Skip to content ↓

Apr 2019 - Year 21 - Issue 2

ISSN 1755-9715

Continuous Professional Development: The Dos and Don'ts

Grazzia María Mendoza has master’s Degrees in international education and TESOL and has been in the education field for 26 years. U.S. State Department alumna recognized for teacher professional development through TESOL International Association Virginia French Allen Award for Scholarship and Service. Founder of Honduran English Teacher Association. Her research interests include competency-based language teaching and methodological improvements for professional development. She will be installed in March as member of the Board of Directors for TESOL International Association. E-mail:







There are many ways in which Continuous Professional Development (CPD) is relevant for professionals, but especially for educators. There are many reasons and many authors will agree and disagree on what makes it relevant. However, in general CPD is relevant to educators because it will allow educators to stay tuned with the dynamic evolution of education, it also allows them to make significant contributions to the field by leading or influencing others, and finally it allows them to remain interested and foresee all those new possibilities for education and learning in their classrooms. Seen from the perspective of the language educators, veterans in the field benefit from CPD as it allows them to know all about research and recent studies regarding language learning, which permits a better understanding of how children, youth and adults learn a language best. You might ask yourself why is this relevant? As Terada (2019) states, teaching is not only about development of content, but also development of relevant life skills which are necessary to become successful in adulthood and in professional settings. Teaching for example, self-regulation has proven influential in improving grades and as a consequence graduating or completing a grade successfully. (Kirago, 2018)

CPD can take many forms and be developed in many ways. It can be intentional, personal and well planned, or occur due to regulations in the system in programs established and planned by institutions based on their needs. Whichever way it happens it definitely influences how professionals move up the career ladder and reach specific milestones. What are the things to expect from CPD? In general, development of competencies, effective performance, meeting expectations in the classroom and from school officials, and added value, among others. The NSDC (2007) created a set of nine standards which are not restrictive but describe what professional development should look like, these include: “content knowledge and quality teaching, research-basis, collaboration, diverse learning needs, student learning environments, family involvement, evaluation, data-driven design, and teacher learning”. These are guidelines to help plan CPD and make the most out of its benefits, but there also might be others out there that depend and vary by context and geography.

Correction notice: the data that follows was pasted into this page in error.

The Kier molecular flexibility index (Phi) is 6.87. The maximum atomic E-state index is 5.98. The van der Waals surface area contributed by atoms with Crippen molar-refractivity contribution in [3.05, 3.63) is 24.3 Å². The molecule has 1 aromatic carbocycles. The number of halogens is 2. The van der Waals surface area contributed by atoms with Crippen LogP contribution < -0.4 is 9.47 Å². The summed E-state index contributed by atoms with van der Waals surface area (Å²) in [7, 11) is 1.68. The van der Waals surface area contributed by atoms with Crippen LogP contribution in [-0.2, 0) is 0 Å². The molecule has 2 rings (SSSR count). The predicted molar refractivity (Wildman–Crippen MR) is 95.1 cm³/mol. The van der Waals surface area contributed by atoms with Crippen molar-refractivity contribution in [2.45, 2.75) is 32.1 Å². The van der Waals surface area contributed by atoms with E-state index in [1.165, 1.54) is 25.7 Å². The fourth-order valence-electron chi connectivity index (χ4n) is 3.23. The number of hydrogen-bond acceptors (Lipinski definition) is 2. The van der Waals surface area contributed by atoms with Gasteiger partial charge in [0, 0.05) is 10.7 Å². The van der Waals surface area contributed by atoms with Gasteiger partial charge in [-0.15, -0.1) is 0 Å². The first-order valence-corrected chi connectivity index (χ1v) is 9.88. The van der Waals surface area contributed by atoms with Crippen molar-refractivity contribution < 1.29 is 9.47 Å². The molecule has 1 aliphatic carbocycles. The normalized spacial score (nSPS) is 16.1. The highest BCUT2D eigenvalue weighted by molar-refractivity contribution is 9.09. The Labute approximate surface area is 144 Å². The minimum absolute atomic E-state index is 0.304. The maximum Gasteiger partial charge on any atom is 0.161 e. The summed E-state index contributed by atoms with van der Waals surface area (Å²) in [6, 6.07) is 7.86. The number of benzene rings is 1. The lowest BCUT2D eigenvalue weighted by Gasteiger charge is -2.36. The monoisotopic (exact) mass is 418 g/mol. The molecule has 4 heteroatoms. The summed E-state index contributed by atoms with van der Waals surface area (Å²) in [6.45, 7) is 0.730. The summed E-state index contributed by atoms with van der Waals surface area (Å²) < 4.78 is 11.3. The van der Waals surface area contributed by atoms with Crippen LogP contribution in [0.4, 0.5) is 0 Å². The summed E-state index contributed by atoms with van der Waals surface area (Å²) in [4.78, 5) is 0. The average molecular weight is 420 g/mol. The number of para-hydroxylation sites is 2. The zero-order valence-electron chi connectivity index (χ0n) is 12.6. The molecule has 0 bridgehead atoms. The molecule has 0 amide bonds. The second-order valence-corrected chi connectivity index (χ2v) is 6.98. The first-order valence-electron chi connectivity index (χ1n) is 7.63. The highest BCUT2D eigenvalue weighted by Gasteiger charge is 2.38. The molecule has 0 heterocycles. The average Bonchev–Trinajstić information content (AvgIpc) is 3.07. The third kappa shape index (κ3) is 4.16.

This leads into the discussion of planning CPD and the do’s and don’ts or those tips and tricks that let educators and facilitators make the most out of the CPD experience.

First, regarding do’s, it is important to:

  • plan based on the context: the same training content will vary in execution in different contexts,
  • develop a needs analysis to understand what is happening and what is necessary,
  • ensure new topics are brought into the process carefully, you don’t want to shock your educators you want to ease them into this new learning.
  • make sure the teams have enough time to absorb this new material and information, this will allow their own learning pace to be present,
  • include a maintenance and validation process of training to make the necessary accommodations and adjustments,
  • provide a specific timeline, this lets educators plan their next plans and even determine when to apply the learning,